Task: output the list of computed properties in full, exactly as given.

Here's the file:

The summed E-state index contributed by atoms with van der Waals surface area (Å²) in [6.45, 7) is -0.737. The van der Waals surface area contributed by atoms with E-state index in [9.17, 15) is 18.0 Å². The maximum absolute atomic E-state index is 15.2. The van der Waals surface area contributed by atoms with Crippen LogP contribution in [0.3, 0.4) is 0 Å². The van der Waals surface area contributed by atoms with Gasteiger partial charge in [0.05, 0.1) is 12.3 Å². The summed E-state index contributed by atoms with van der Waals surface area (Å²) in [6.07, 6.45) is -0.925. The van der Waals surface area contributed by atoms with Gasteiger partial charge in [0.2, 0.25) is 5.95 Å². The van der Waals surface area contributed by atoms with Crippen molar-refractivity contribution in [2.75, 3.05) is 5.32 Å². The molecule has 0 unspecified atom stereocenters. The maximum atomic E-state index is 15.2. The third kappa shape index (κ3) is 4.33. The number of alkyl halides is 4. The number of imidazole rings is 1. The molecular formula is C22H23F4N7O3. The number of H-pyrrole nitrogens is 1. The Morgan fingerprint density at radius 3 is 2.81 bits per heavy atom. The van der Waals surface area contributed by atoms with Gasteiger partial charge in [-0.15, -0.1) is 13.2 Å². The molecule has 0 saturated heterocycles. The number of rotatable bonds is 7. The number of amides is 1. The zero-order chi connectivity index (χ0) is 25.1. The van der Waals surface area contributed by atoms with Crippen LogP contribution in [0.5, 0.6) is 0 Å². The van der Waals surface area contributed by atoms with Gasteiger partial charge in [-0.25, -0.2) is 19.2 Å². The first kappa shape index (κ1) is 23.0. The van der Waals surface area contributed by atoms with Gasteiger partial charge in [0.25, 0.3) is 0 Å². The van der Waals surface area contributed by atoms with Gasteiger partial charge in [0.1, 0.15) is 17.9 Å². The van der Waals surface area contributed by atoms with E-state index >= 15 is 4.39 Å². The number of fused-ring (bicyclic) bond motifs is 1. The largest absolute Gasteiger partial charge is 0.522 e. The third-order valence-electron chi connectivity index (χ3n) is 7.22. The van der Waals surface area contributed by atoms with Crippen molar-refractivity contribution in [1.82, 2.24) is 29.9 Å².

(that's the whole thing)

The summed E-state index contributed by atoms with van der Waals surface area (Å²) in [6.45, 7) is -0.737. The van der Waals surface area contributed by atoms with E-state index in [9.17, 15) is 18.0 Å². The maximum absolute atomic E-state index is 15.2. The van der Waals surface area contributed by atoms with Crippen LogP contribution in [0.3, 0.4) is 0 Å². The van der Waals surface area contributed by atoms with Gasteiger partial charge in [0.05, 0.1) is 12.3 Å². The summed E-state index contributed by atoms with van der Waals surface area (Å²) in [6.07, 6.45) is -0.925. The van der Waals surface area contributed by atoms with Gasteiger partial charge in [0.2, 0.25) is 5.95 Å². The van der Waals surface area contributed by atoms with Crippen molar-refractivity contribution in [2.75, 3.05) is 5.32 Å². The molecule has 0 unspecified atom stereocenters. The maximum atomic E-state index is 15.2. The third kappa shape index (κ3) is 4.33. The number of alkyl halides is 4. The number of imidazole rings is 1. The molecular formula is C22H23F4N7O3. The number of H-pyrrole nitrogens is 1. The Morgan fingerprint density at radius 3 is 2.81 bits per heavy atom. The van der Waals surface area contributed by atoms with Gasteiger partial charge in [-0.15, -0.1) is 13.2 Å². The molecule has 0 saturated heterocycles. The number of rotatable bonds is 7. The number of amides is 1. The zero-order chi connectivity index (χ0) is 25.1. The van der Waals surface area contributed by atoms with Crippen LogP contribution in [0.5, 0.6) is 0 Å². The van der Waals surface area contributed by atoms with Gasteiger partial charge in [-0.25, -0.2) is 19.2 Å². The first kappa shape index (κ1) is 23.0. The van der Waals surface area contributed by atoms with Gasteiger partial charge in [0.25, 0.3) is 0 Å². The van der Waals surface area contributed by atoms with Gasteiger partial charge in [0.1, 0.15) is 17.9 Å². The van der Waals surface area contributed by atoms with E-state index >= 15 is 4.39 Å². The number of fused-ring (bicyclic) bond motifs is 1. The largest absolute Gasteiger partial charge is 0.522 e. The third-order valence-electron chi connectivity index (χ3n) is 7.22. The van der Waals surface area contributed by atoms with Crippen molar-refractivity contribution in [1.82, 2.24) is 29.9 Å².